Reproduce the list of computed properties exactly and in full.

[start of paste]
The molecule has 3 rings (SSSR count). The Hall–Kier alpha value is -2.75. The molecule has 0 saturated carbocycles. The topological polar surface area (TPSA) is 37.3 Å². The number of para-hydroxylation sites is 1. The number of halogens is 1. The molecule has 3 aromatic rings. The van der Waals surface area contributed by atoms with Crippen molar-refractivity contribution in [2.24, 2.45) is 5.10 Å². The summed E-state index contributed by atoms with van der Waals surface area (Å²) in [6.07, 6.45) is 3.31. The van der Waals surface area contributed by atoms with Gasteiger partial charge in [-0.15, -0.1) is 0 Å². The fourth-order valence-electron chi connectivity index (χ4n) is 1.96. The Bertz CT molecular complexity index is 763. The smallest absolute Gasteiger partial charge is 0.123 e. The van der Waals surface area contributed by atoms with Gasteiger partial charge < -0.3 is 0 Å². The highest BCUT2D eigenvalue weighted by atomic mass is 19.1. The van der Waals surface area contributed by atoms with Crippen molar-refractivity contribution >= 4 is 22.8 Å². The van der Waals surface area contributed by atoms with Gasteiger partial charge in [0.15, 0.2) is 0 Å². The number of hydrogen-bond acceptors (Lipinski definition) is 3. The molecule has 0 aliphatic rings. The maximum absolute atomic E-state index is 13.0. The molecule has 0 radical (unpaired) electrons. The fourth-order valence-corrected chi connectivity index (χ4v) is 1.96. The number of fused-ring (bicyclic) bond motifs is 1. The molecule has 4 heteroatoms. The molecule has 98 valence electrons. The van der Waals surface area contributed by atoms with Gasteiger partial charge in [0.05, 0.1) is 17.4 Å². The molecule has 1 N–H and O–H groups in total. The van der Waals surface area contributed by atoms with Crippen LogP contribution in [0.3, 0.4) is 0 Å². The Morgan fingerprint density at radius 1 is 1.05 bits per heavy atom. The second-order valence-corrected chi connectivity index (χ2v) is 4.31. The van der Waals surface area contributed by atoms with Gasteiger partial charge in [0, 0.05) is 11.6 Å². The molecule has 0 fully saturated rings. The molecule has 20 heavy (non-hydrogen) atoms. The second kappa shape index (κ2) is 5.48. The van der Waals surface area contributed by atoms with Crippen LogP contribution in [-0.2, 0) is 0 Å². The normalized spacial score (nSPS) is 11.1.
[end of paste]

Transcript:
The molecule has 3 rings (SSSR count). The Hall–Kier alpha value is -2.75. The molecule has 0 saturated carbocycles. The topological polar surface area (TPSA) is 37.3 Å². The number of para-hydroxylation sites is 1. The number of halogens is 1. The molecule has 3 aromatic rings. The van der Waals surface area contributed by atoms with Crippen molar-refractivity contribution in [2.24, 2.45) is 5.10 Å². The summed E-state index contributed by atoms with van der Waals surface area (Å²) in [6.07, 6.45) is 3.31. The van der Waals surface area contributed by atoms with Gasteiger partial charge in [-0.15, -0.1) is 0 Å². The fourth-order valence-electron chi connectivity index (χ4n) is 1.96. The Bertz CT molecular complexity index is 763. The smallest absolute Gasteiger partial charge is 0.123 e. The van der Waals surface area contributed by atoms with Gasteiger partial charge < -0.3 is 0 Å². The highest BCUT2D eigenvalue weighted by atomic mass is 19.1. The van der Waals surface area contributed by atoms with Crippen molar-refractivity contribution >= 4 is 22.8 Å². The van der Waals surface area contributed by atoms with Gasteiger partial charge in [0.15, 0.2) is 0 Å². The number of hydrogen-bond acceptors (Lipinski definition) is 3. The molecule has 0 aliphatic rings. The maximum absolute atomic E-state index is 13.0. The molecule has 0 radical (unpaired) electrons. The fourth-order valence-corrected chi connectivity index (χ4v) is 1.96. The number of fused-ring (bicyclic) bond motifs is 1. The molecule has 4 heteroatoms. The molecule has 98 valence electrons. The van der Waals surface area contributed by atoms with Gasteiger partial charge in [0.05, 0.1) is 17.4 Å². The molecule has 1 N–H and O–H groups in total. The van der Waals surface area contributed by atoms with Crippen LogP contribution in [0.3, 0.4) is 0 Å². The Morgan fingerprint density at radius 1 is 1.05 bits per heavy atom. The second-order valence-corrected chi connectivity index (χ2v) is 4.31. The van der Waals surface area contributed by atoms with Gasteiger partial charge in [0, 0.05) is 11.6 Å². The molecule has 0 fully saturated rings. The molecule has 20 heavy (non-hydrogen) atoms. The second kappa shape index (κ2) is 5.48. The van der Waals surface area contributed by atoms with Crippen LogP contribution in [-0.2, 0) is 0 Å². The normalized spacial score (nSPS) is 11.1.